Unconventional stimulus

Published on Author delucam17

Screen Shot 2015-03-16 at 3.48.24 PMChina’s mens soccer team is currently ranked 81 in the world, but President Xi has plans to change that. Beijing’s State-Council recently announced a plan to construct tens of thousands of fields to guarantee that 50,000 schools across the country offer soccer instruction. In addition, China will bid to host the next available World Cup. All this is being done in an effort to “win glories for the nation,” as well as boost consumption.

However, hosting a major sports event such as the World Cup has uncertain economic effects. What is certain is inflation and public debt, neither of which China needs any more. Even still, Xi has ordered the creation of a working group whose goal is to reform and promote the Chinese game. Many perceive this as merely a stunt for the Xi to present himself as a man of the people, while others believe this will harness China’s hidden interest in soccer due to the nation’s embarrassing track record.  Still, it remains to be seen how this will affect an economy that is desperately trying to shift from being production to consumption based.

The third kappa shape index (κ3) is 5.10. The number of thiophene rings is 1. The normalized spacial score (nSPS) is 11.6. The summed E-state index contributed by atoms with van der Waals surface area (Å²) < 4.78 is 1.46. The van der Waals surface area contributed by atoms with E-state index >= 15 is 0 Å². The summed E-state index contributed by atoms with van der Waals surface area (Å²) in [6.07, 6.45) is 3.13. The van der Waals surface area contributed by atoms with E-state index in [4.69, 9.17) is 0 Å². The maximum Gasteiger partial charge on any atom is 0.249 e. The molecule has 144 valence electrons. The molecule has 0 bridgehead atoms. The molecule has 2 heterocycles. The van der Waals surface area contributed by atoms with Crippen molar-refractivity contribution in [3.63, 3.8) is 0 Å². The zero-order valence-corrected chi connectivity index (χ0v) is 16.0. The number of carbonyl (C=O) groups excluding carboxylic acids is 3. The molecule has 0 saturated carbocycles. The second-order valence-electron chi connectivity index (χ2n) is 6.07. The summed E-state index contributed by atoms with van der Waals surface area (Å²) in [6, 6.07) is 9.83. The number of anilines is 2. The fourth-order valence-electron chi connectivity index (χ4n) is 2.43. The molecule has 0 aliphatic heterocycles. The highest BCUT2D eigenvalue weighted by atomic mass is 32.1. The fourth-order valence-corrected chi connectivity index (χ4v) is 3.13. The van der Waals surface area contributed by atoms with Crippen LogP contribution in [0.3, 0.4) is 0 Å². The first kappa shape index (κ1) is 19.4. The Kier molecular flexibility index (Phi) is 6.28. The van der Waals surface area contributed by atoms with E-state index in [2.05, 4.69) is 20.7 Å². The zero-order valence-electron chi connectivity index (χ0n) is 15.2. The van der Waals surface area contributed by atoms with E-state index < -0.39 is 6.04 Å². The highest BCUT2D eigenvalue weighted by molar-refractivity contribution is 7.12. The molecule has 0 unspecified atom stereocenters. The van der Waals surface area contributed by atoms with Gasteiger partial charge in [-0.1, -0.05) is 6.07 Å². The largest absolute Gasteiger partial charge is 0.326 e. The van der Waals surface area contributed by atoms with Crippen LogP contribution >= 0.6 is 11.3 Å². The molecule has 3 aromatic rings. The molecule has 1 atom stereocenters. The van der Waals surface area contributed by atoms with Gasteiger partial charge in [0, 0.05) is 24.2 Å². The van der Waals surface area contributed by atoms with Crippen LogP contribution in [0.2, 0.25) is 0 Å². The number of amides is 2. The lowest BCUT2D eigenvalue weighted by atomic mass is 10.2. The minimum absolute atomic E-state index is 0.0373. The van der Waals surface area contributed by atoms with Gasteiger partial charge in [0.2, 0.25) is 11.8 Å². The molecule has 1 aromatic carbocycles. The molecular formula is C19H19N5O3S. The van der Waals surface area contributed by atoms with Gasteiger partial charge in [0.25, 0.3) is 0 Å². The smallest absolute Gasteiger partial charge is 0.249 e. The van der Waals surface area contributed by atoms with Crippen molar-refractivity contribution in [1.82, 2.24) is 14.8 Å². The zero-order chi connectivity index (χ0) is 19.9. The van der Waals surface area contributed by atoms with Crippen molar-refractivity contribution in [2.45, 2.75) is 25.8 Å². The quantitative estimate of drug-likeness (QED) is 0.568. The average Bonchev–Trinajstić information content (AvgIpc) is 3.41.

2 Responses to Unconventional stimulus

  1. Soccer will cause inflation??? No, such investment is trivial relative to the size of the economy.

    OK, the World Cup is unlikely to generate a profit, but today’s increasingly urban youth show an obvious lack of exercise. Setting up facilities at each and every school may be a really good idea. Surely soccer [uh, “football”] fans around the world should celebrate!

  2. All the Chinese people I’ve spoken to have said soccer is China’s most popular sport. Therefore, it makes sense for the Chinese government to stimulate the emergence of homegrown players and teams.